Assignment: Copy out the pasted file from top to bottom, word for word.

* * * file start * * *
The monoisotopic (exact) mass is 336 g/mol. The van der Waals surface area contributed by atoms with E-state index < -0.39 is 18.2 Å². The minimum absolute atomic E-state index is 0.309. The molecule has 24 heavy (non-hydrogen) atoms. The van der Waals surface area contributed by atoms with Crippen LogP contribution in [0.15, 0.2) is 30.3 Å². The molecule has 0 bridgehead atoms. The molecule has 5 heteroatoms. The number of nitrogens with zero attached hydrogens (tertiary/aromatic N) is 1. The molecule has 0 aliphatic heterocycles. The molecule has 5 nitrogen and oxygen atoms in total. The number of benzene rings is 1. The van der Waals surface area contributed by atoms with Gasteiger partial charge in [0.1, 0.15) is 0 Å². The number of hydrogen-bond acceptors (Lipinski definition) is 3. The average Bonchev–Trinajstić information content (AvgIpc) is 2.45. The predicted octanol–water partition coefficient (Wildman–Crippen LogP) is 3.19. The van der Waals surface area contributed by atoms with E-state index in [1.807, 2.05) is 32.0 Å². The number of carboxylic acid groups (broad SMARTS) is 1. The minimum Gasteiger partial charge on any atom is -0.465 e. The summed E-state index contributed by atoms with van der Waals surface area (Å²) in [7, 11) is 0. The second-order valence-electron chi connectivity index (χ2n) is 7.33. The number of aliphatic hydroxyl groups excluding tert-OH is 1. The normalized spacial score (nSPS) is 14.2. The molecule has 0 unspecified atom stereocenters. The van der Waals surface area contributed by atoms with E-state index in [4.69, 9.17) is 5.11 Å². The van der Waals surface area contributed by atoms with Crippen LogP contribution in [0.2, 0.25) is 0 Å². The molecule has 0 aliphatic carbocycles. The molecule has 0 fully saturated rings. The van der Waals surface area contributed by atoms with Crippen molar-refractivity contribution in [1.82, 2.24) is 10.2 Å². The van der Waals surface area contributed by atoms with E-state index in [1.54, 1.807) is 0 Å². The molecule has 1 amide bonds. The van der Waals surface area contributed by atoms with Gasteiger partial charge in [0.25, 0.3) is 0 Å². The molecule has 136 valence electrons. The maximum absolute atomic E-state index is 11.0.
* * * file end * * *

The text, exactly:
The monoisotopic (exact) mass is 336 g/mol. The van der Waals surface area contributed by atoms with E-state index < -0.39 is 18.2 Å². The minimum absolute atomic E-state index is 0.309. The molecule has 24 heavy (non-hydrogen) atoms. The van der Waals surface area contributed by atoms with Crippen LogP contribution in [0.15, 0.2) is 30.3 Å². The molecule has 0 bridgehead atoms. The molecule has 5 heteroatoms. The number of nitrogens with zero attached hydrogens (tertiary/aromatic N) is 1. The molecule has 0 aliphatic heterocycles. The molecule has 5 nitrogen and oxygen atoms in total. The number of benzene rings is 1. The van der Waals surface area contributed by atoms with Gasteiger partial charge in [0.1, 0.15) is 0 Å². The number of hydrogen-bond acceptors (Lipinski definition) is 3. The average Bonchev–Trinajstić information content (AvgIpc) is 2.45. The predicted octanol–water partition coefficient (Wildman–Crippen LogP) is 3.19. The van der Waals surface area contributed by atoms with E-state index in [1.807, 2.05) is 32.0 Å². The number of carboxylic acid groups (broad SMARTS) is 1. The minimum Gasteiger partial charge on any atom is -0.465 e. The summed E-state index contributed by atoms with van der Waals surface area (Å²) in [7, 11) is 0. The second-order valence-electron chi connectivity index (χ2n) is 7.33. The number of aliphatic hydroxyl groups excluding tert-OH is 1. The normalized spacial score (nSPS) is 14.2. The molecule has 0 unspecified atom stereocenters. The van der Waals surface area contributed by atoms with E-state index in [4.69, 9.17) is 5.11 Å². The van der Waals surface area contributed by atoms with Crippen LogP contribution in [0.2, 0.25) is 0 Å². The molecule has 0 aliphatic carbocycles. The molecule has 0 fully saturated rings. The van der Waals surface area contributed by atoms with Crippen molar-refractivity contribution in [1.82, 2.24) is 10.2 Å². The van der Waals surface area contributed by atoms with E-state index in [1.54, 1.807) is 0 Å². The molecule has 1 amide bonds. The van der Waals surface area contributed by atoms with Gasteiger partial charge in [0.25, 0.3) is 0 Å². The molecule has 136 valence electrons. The maximum absolute atomic E-state index is 11.0.